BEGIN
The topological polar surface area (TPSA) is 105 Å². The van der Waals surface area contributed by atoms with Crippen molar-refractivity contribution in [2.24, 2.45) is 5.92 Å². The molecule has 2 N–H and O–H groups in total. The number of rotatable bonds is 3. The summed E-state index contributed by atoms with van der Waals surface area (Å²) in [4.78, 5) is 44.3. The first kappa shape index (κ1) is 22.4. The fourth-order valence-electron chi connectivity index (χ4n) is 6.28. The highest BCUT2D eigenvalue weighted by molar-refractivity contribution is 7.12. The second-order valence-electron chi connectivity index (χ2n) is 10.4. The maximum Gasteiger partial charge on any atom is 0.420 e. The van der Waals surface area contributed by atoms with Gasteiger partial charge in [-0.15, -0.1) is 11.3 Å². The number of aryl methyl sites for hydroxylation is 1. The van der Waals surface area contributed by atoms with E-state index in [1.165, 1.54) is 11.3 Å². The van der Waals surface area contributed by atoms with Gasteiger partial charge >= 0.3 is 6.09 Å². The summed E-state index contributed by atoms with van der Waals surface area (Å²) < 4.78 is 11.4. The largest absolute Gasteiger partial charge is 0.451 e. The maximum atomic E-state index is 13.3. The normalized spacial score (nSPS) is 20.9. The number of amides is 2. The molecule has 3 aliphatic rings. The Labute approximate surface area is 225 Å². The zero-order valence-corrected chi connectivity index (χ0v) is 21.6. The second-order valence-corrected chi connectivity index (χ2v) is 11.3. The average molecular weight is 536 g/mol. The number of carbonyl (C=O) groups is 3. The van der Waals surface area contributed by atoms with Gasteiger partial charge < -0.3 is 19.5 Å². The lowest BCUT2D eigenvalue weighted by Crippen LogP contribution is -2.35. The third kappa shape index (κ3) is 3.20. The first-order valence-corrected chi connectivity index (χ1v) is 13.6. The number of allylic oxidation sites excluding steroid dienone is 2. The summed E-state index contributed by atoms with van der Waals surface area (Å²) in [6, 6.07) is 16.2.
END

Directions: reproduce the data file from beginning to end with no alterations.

The topological polar surface area (TPSA) is 105 Å². The van der Waals surface area contributed by atoms with Crippen molar-refractivity contribution in [2.24, 2.45) is 5.92 Å². The molecule has 2 N–H and O–H groups in total. The number of rotatable bonds is 3. The summed E-state index contributed by atoms with van der Waals surface area (Å²) in [4.78, 5) is 44.3. The first kappa shape index (κ1) is 22.4. The fourth-order valence-electron chi connectivity index (χ4n) is 6.28. The highest BCUT2D eigenvalue weighted by molar-refractivity contribution is 7.12. The second-order valence-electron chi connectivity index (χ2n) is 10.4. The maximum Gasteiger partial charge on any atom is 0.420 e. The van der Waals surface area contributed by atoms with Gasteiger partial charge in [-0.15, -0.1) is 11.3 Å². The number of aryl methyl sites for hydroxylation is 1. The van der Waals surface area contributed by atoms with E-state index in [1.165, 1.54) is 11.3 Å². The van der Waals surface area contributed by atoms with Gasteiger partial charge >= 0.3 is 6.09 Å². The summed E-state index contributed by atoms with van der Waals surface area (Å²) < 4.78 is 11.4. The largest absolute Gasteiger partial charge is 0.451 e. The maximum atomic E-state index is 13.3. The normalized spacial score (nSPS) is 20.9. The number of amides is 2. The molecule has 3 aliphatic rings. The Labute approximate surface area is 225 Å². The zero-order valence-corrected chi connectivity index (χ0v) is 21.6. The second-order valence-corrected chi connectivity index (χ2v) is 11.3. The average molecular weight is 536 g/mol. The number of carbonyl (C=O) groups is 3. The van der Waals surface area contributed by atoms with Gasteiger partial charge < -0.3 is 19.5 Å². The lowest BCUT2D eigenvalue weighted by Crippen LogP contribution is -2.35. The third kappa shape index (κ3) is 3.20. The first-order valence-corrected chi connectivity index (χ1v) is 13.6. The number of allylic oxidation sites excluding steroid dienone is 2. The summed E-state index contributed by atoms with van der Waals surface area (Å²) in [6, 6.07) is 16.2.